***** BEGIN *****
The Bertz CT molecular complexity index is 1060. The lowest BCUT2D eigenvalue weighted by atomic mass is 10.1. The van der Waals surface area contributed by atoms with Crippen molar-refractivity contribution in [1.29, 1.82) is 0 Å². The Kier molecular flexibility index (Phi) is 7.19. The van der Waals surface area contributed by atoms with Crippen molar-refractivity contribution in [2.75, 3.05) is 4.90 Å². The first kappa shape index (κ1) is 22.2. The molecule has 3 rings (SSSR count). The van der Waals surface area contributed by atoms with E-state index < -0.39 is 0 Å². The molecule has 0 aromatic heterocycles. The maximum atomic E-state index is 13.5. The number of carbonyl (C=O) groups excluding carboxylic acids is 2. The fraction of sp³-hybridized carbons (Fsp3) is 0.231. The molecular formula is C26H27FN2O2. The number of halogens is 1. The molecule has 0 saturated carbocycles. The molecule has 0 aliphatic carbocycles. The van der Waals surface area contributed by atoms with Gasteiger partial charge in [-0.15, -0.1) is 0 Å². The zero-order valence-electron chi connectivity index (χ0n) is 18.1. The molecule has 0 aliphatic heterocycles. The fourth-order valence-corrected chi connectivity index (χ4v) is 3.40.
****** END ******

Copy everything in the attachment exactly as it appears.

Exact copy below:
The Bertz CT molecular complexity index is 1060. The lowest BCUT2D eigenvalue weighted by atomic mass is 10.1. The van der Waals surface area contributed by atoms with Crippen molar-refractivity contribution in [1.29, 1.82) is 0 Å². The Kier molecular flexibility index (Phi) is 7.19. The van der Waals surface area contributed by atoms with Crippen molar-refractivity contribution in [2.75, 3.05) is 4.90 Å². The first kappa shape index (κ1) is 22.2. The molecule has 3 rings (SSSR count). The van der Waals surface area contributed by atoms with E-state index < -0.39 is 0 Å². The molecule has 0 aromatic heterocycles. The maximum atomic E-state index is 13.5. The number of carbonyl (C=O) groups excluding carboxylic acids is 2. The fraction of sp³-hybridized carbons (Fsp3) is 0.231. The molecular formula is C26H27FN2O2. The number of halogens is 1. The molecule has 0 saturated carbocycles. The molecule has 0 aliphatic carbocycles. The van der Waals surface area contributed by atoms with Gasteiger partial charge in [-0.15, -0.1) is 0 Å². The zero-order valence-electron chi connectivity index (χ0n) is 18.1. The molecule has 0 aliphatic heterocycles. The fourth-order valence-corrected chi connectivity index (χ4v) is 3.40.